Don’t be fooled, this is not an oversight. Both companies make (but are not reporting) a lot of money from mobile games. Both companies have created their own ‘rating’ guide and refuse to participate in any third-party regulatory body. Therefore, the content of any game (which children and adults can access) goes though no useful ‘vetting’ as the ‘spokesman’ puts it. — And I’m talking here about the MATERIAL — whereas there are clearly some games which promote alarming behavior in players – such as habitual use, paid leveling and in-game purchase regimes.

It would be great to see ‘journalists’ try and put this debate to these corporations — and not to take the easy story about material content, which no doubt they picked up on from the re-share rate on Facebook and Twitter.

The mobile game market is a huge problem and needs far more scrutiny than it’s getting.




Pathological Media Misuse

Let’s take down this latest rubbish from News Ltd, which it put online in various formats and places online. Related coverage included Kids are digital but not that savvy, addictive dangers no game, games ruining young mined blah blah, the usual run down of the internet and games, my favourite was the Herald Sun, who’s screenshot was of a middle aged man using a circa 1998 beige PC in an office, viewing Or you can read the other version with a different image in which the story changes to “Preschoolers becoming addicted to M-rated video and internet “. Which of course isn’t even about games.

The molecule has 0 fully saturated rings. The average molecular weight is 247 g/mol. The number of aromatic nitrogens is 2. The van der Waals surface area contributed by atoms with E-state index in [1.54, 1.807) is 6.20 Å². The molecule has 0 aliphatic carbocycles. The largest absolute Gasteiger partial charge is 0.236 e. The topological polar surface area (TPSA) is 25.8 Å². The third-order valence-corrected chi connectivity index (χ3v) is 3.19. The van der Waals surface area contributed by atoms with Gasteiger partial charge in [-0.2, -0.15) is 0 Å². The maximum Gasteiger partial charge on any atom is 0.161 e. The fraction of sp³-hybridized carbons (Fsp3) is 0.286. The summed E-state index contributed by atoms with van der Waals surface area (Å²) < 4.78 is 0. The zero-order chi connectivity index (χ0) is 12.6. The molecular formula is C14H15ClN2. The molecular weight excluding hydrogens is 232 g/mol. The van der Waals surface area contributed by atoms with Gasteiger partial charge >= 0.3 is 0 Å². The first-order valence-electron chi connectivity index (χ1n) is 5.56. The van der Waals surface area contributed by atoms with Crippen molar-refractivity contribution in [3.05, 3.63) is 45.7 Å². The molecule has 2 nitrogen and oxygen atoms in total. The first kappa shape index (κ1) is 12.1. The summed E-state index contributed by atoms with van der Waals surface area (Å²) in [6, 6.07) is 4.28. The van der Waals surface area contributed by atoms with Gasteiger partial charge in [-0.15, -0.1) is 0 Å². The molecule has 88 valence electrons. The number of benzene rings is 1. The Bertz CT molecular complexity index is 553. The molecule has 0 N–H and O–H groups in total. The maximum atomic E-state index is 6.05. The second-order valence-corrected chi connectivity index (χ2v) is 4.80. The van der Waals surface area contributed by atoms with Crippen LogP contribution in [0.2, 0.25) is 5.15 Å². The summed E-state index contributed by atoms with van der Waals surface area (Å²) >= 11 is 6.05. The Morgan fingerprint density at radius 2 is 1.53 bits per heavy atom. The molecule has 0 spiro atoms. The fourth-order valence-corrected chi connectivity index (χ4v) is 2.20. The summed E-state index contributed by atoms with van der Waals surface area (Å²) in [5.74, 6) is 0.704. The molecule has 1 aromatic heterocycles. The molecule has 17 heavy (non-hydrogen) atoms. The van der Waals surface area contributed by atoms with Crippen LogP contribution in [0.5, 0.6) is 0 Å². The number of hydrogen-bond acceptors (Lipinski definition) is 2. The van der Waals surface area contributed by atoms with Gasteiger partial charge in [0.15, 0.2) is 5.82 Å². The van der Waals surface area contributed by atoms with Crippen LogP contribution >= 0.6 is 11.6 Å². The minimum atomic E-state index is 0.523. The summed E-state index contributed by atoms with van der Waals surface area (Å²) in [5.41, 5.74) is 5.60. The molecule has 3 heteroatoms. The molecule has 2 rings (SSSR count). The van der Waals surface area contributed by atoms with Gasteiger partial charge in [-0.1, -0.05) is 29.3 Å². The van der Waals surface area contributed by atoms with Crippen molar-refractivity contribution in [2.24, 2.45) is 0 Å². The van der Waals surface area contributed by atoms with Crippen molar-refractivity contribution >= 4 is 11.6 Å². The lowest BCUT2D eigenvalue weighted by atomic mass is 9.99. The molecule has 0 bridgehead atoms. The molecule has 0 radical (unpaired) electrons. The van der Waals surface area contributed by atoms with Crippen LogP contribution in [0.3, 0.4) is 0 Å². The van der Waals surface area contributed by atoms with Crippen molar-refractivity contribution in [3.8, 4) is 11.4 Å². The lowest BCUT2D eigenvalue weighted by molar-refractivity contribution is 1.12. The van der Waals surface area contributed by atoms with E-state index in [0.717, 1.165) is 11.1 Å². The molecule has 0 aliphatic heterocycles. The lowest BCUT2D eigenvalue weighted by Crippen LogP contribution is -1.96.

Welcome to the mind of journalist Bruce McDougall, who appears to have several stories. I liked this one “Cairns boy’s video game addiction is ruining his family’s life” as it almost mentions Dr Tam at the bottom and is a suburb piece of bad writing, I love the “are considering adding internet addiction” line here. Of course clinicians are considering forms of addiction, that is what research is about. They are also considering addiction to all manner of other things (not listed) for effect. But Mr McDougall loves this stuff. It’s easy link-bait. However, a quick trip to Google and you find he’s often reporting on Internet violence, porn and addiction. Ideally making claims that these things are all related. This is then chopped around with several headlines and various hacks at copy.

In all these pieces, Mr McDougal lanches into “one Sydney mother (no date) claiming her son now punches walls because of World of Warcraft”.